Alasdair talked about the importance of the National Improvement Framework and the need to achieve excellence and equity through raising achievement and closing the attainment gap, regardless of background or additional needs. Literacy, numeracy and health and well-being will be the focus which will unlock learning; this will be part of learning for life and work. The December OECD on CfE report gives a clear recommendation as to how Curriculum for Excellence should move forward. The report commends CfE but talks of “a watershed moment”. It states that in science and reading Scotland is above international standards; in maths Scotland is at average standard, according to PISA testing. The report has recommendations that will be taken forward and talks of an opportunity to lead the world. Above all it wants elimination of the attainment gap. Alasdair went on to speak of the need for consistent robust and transparent evidence to help us close the attainment gap. He said that professional judgement is essential and valued and that nothing will trump this. He said that there is now a resource pack which gives the next steps for taking the framework forward. He explained that next year we will collect data using current CfE levels and that this will be extended to include information from the early years and post school. In 2017, new standardised assessments will add to this data. The OECD recognises that Scotland’s trust in professional judgement is admirable and bucks the trend within many other systems. He also spoke of a report on the professional development opportunities for teachers that was hot off the press from an evaluation done based on questionnaires. He talked of a doubling of the money for the Attainment Challenge which will be increased to £160 million. He also mentioned that the government has invested in SCEL, showing a commitment to teachers and leaders. He said leaders and teachers do make a difference.

 

Amanda McMillan.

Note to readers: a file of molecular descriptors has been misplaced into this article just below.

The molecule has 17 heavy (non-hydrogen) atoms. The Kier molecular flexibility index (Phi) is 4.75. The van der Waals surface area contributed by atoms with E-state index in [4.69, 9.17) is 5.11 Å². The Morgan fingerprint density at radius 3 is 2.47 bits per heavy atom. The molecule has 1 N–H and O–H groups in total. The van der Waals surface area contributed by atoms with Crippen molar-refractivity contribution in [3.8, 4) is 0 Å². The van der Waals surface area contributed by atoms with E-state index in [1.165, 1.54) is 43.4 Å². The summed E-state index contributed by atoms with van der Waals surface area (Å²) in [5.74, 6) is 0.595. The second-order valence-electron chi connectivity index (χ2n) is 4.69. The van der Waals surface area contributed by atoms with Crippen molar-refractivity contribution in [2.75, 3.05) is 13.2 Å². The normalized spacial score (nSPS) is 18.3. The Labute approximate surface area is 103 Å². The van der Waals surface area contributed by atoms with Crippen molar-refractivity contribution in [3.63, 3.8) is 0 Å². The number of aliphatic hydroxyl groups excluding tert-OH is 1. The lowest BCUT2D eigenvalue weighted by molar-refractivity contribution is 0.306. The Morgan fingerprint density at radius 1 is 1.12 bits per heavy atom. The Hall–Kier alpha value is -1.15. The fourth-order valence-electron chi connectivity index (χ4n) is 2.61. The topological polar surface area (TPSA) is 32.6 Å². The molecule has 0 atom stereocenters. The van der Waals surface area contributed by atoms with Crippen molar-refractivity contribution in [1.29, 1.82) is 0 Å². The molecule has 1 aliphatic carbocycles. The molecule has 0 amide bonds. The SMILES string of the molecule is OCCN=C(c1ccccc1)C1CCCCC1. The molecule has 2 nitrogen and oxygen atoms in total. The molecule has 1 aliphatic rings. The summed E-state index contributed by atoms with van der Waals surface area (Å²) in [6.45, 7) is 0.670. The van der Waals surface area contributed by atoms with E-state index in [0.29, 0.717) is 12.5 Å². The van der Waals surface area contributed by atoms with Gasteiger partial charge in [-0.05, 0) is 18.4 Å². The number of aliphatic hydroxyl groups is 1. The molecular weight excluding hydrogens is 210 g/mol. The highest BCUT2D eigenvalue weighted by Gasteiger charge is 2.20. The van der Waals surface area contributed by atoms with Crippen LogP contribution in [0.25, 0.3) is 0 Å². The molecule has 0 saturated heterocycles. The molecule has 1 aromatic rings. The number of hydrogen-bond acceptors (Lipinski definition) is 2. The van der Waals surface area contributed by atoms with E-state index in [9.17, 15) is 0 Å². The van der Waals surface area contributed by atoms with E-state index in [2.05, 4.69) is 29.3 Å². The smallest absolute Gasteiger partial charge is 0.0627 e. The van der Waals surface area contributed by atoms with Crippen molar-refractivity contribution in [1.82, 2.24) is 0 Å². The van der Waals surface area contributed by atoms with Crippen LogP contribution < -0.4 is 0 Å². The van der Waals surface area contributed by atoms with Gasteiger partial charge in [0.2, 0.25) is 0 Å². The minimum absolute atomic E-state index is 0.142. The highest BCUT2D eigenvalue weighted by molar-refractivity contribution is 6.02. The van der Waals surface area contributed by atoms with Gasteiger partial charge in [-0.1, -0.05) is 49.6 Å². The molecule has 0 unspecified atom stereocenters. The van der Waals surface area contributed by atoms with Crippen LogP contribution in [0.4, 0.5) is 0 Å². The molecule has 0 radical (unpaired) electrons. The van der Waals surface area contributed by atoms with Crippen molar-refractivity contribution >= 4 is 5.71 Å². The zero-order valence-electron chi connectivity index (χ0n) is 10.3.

Amanda is a chartered accountant by training who worked in Diageo before moving into airport management. She is now the head of Glasgow Airport. She explained that her career has been a gradual learning process throughout which she has had to join the dots. She grew up in Linwood and Hillman Imp car production was at the heart of the community where she grew up. The community was hugely shaken when the industry went under and she remembers the impact. She remembers school fondly and said that “teachers play a massive role in people making decisions about their life”. She explained that at school she hoped to become a teacher; however her own teacher had told her not to! She looked around for female role models and found it difficult to find any. In fact the only female role model of the time was Margaret Thatcher and it wasn’t really an option to look up to her when you lived in Linwood and an industrial area. Eventually she turned to Brookside, the Channel 4 TV soap opera, and found a female role model played by Amanda Redman. The character of Heather Haversham was an accountant; Amanda decided to follow the same path. She went to university and to start with, she had significant self-doubts. She felt that she lacked in confidence in comparison to those around who had come from private schools. At that point she was sabotaged by what she later came to refer to as ‘the chimps in her brain’; the voices that would try to undermine her and challenge her confidence. In her early days at university she constantly felt that someone would catch her out and discover that she shouldn’t have been there. She later learned, however, to value herself and to realise that she was as good as the others around her. At that point she learned the key message “don’t limit yourself, don’t stick with what you think is safe. Lean in and try”. She gained a good degree and left university to go to her first job at a chartered accountancy firm. It was a very good job and potentially she could have retired then as the salary was better than the salaries that her parents had ever earned! However she was not happy in the environment and felt it to be quite stuffy. She felt at the time that she would never fit in… however she has since acknowledged that, had she stayed, she probably would have fitted in….but at the time the chimps in her head were once again at play. So at that point she left and took on her first job in industry. Following this she decided to pursue her dream of teaching and went to a lecturing position in accountancy. However she felt quite lonely in the post and decided to return to business and to a job with Diageo. It was in that post that she learnt significant amounts about leadership. Also at that time she had a family. She could have gone to the USA to a promoted post at that point but chose not to. She wanted to be in Linwood, near to her family. She then got the post at Glasgow Airport. And since then she has taken on Southampton and Aberdeen.